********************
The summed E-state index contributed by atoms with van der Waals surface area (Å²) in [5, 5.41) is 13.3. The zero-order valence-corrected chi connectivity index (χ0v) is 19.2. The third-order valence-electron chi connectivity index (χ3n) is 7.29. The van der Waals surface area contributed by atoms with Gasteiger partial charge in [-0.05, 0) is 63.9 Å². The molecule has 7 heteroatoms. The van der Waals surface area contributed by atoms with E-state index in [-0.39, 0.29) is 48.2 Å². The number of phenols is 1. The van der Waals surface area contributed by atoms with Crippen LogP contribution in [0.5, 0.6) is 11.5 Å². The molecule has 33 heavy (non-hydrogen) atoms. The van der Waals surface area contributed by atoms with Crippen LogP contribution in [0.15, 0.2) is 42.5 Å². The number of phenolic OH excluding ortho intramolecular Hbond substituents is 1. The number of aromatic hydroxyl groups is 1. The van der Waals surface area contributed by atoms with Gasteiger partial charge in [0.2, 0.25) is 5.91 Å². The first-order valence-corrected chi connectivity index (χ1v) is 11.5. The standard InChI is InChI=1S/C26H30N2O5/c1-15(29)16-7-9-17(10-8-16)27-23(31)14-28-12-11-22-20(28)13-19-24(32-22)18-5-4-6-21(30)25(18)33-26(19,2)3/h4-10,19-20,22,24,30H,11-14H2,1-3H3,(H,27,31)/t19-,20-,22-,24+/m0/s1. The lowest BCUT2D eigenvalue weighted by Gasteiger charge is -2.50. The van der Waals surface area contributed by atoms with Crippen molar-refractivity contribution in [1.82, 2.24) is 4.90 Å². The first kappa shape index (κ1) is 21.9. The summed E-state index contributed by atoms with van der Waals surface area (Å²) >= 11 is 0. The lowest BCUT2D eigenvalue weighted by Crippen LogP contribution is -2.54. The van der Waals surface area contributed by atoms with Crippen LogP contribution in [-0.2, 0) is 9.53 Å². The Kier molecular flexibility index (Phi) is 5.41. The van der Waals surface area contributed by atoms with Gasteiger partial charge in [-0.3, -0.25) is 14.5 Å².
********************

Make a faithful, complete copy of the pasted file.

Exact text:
The summed E-state index contributed by atoms with van der Waals surface area (Å²) in [5, 5.41) is 13.3. The zero-order valence-corrected chi connectivity index (χ0v) is 19.2. The third-order valence-electron chi connectivity index (χ3n) is 7.29. The van der Waals surface area contributed by atoms with Gasteiger partial charge in [-0.05, 0) is 63.9 Å². The molecule has 7 heteroatoms. The van der Waals surface area contributed by atoms with E-state index in [-0.39, 0.29) is 48.2 Å². The number of phenols is 1. The van der Waals surface area contributed by atoms with Crippen LogP contribution in [0.5, 0.6) is 11.5 Å². The molecule has 33 heavy (non-hydrogen) atoms. The van der Waals surface area contributed by atoms with Crippen LogP contribution in [0.15, 0.2) is 42.5 Å². The number of phenolic OH excluding ortho intramolecular Hbond substituents is 1. The number of aromatic hydroxyl groups is 1. The van der Waals surface area contributed by atoms with Gasteiger partial charge in [0.2, 0.25) is 5.91 Å². The first-order valence-corrected chi connectivity index (χ1v) is 11.5. The standard InChI is InChI=1S/C26H30N2O5/c1-15(29)16-7-9-17(10-8-16)27-23(31)14-28-12-11-22-20(28)13-19-24(32-22)18-5-4-6-21(30)25(18)33-26(19,2)3/h4-10,19-20,22,24,30H,11-14H2,1-3H3,(H,27,31)/t19-,20-,22-,24+/m0/s1. The lowest BCUT2D eigenvalue weighted by Gasteiger charge is -2.50. The van der Waals surface area contributed by atoms with Crippen molar-refractivity contribution in [1.82, 2.24) is 4.90 Å². The first kappa shape index (κ1) is 21.9. The summed E-state index contributed by atoms with van der Waals surface area (Å²) >= 11 is 0. The lowest BCUT2D eigenvalue weighted by Crippen LogP contribution is -2.54. The van der Waals surface area contributed by atoms with Crippen LogP contribution in [-0.2, 0) is 9.53 Å². The Kier molecular flexibility index (Phi) is 5.41. The van der Waals surface area contributed by atoms with Gasteiger partial charge in [-0.3, -0.25) is 14.5 Å².